Under this stringent standard, the Second Circuit has ruled that
sentencing errors generally are not cognizable on habeas corpus."
Id. (quoting Addonizio, 442 U.S. at 185, 99 S.Ct. 2235). This
Court, therefore, finds that Petitioner's sentencing claim is not
arguable through a habeas petition.
In any event, in determining Petitioner's sentence, this Court
properly attributed to him the narcotics found in the possession
of his co-defendant. As the Second Circuit has explained, "where
a defendant was a member of a narcotics distribution conspiracy,
all transactions entered into by him or by his co-conspirator, if
they were known to him or reasonably foreseeable by him, may be
attributed to him for the purposes of calculating his sentence
under the guidelines." United States v. Miller, 116 F.3d 641,
684 (2d Cir. 1997), cert. denied, 118 S.Ct. 2063 (1998)
(citations omitted). It is clear from Petitioner's extensive
dealings with his co-defendant that Petitioner knew or could
reasonably foresee the conduct of his co-defendant and that his
co-defendant would possess narcotics as part of the ongoing
conspiracy. See Presentence Report at ¶¶ 10-20. Therefore,
Petitioner's sentence, based in part on the narcotics found in
the possession of his co-defendant, was proper.
In addition, Petitioner's ineffective assistance claim,
alleging that at sentencing counsel should have argued that
Petitioner played a minor role in the crimes charged, is without
merit. Under Strickland v. Washington, 466 U.S. 668, 104 S.Ct.
2052, 80 L.Ed.2d 674 (1984), an ineffective assistance of counsel
claim may succeed only if this Court determines that (1) an
attorney's behavior "fell well below an objective standard of
reasonableness" under "prevailing professional norms," id. at
688, 104 S.Ct. 2052, and (2) there is a "reasonable probability
that, but for counsel's unprofessional errors, the result of the
proceeding would have been different." Id. at 694, 104 S.Ct.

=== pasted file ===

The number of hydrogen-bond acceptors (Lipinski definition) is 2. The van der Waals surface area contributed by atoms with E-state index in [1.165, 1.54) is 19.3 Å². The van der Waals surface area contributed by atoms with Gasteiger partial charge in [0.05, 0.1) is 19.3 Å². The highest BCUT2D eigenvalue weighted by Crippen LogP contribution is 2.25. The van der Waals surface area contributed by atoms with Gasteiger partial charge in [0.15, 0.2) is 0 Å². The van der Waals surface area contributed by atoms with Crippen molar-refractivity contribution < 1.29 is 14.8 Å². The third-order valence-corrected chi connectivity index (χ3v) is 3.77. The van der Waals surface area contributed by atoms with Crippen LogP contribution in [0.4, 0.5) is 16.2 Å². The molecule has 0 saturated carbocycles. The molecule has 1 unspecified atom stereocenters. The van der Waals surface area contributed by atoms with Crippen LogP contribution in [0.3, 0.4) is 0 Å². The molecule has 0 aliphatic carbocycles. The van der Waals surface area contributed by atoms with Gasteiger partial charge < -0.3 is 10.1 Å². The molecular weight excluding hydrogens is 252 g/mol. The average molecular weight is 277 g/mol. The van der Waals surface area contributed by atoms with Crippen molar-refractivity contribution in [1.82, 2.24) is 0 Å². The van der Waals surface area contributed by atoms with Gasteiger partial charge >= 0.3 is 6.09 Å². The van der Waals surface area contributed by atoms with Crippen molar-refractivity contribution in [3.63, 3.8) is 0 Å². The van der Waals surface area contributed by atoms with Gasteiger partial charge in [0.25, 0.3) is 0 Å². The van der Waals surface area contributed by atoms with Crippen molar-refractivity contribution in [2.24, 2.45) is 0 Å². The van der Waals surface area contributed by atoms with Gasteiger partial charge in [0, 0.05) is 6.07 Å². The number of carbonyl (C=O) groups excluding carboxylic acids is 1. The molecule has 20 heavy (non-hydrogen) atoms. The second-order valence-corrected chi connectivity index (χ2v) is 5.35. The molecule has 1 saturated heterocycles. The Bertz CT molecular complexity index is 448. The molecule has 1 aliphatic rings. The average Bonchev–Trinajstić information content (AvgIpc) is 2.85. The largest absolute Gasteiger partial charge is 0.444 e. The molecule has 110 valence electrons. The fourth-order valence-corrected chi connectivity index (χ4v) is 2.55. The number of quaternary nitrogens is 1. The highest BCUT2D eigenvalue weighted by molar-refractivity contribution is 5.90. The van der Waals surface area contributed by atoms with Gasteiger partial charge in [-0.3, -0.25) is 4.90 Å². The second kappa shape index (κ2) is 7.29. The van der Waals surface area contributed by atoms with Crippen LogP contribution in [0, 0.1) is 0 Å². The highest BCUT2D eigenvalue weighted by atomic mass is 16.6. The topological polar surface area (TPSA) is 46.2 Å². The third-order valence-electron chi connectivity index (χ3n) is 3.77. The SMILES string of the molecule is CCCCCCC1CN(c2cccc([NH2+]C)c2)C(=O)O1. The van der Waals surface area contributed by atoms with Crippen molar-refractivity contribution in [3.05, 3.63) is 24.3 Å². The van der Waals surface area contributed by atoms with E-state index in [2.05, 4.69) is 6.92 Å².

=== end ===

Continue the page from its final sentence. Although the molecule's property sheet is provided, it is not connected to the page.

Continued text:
There is no evidence to suggest that Petitioner played a minor
role in the crimes charged. In fact, Petitioner "appears to have
had an over-seeing role in this case." See Presentence Report
at ¶ 19. Therefore, any argument at sentencing suggesting that
Petitioner played a minor role would have been unfounded. Thus,
Petitioner has failed to demonstrate that counsel's conduct at
the sentencing proceeding was unreasonable, or that, absent
counsel's alleged errors, the result of the proceeding would have
been different in any way.
Finally, this Court declines to issue a certificate of
appealability. A petitioner may not appeal a denied habeas
petition to the Court of Appeals unless "a circuit justice or
judge issues a certificate of appealability."
28 U.S.C. § 2253(c)(1). A court will issue a certificate "only if the
applicant has made a showing of the denial of a constitutional
right." 28 U.S.C. § 2253(c)(2); see generally United States v.
Perez, 129 F.3d 255, 259-60 (2d Cir. 1997) (discussing the
standard for issuing a certificate of appealability).
This Court finds that Petitioner will not be able to sustain
this burden. In this Court's view, reasonable jurists could not
disagree with the resolution of Petitioner's motion to vacate,
set aside, or correct his sentence. Thus, this Court declines to
issue a certificate of appealability. Further, this Court
certifies pursuant to 28 U.S.C. § 1915(a)(3) that any appeal from
this order would not be taken in good faith. See Coppedge v.
United States, 369 U.S. 438, 82 S.Ct. 917, 8 L.Ed.2d 21 (1962).
For the reasons discussed above all of Petitioner's claims
pursuant to 28 U.S.C. § 2255 are Denied as procedurally and
substantively barred and without merit. In addition, this Court
Denies Petitioner a certificate of appealability.
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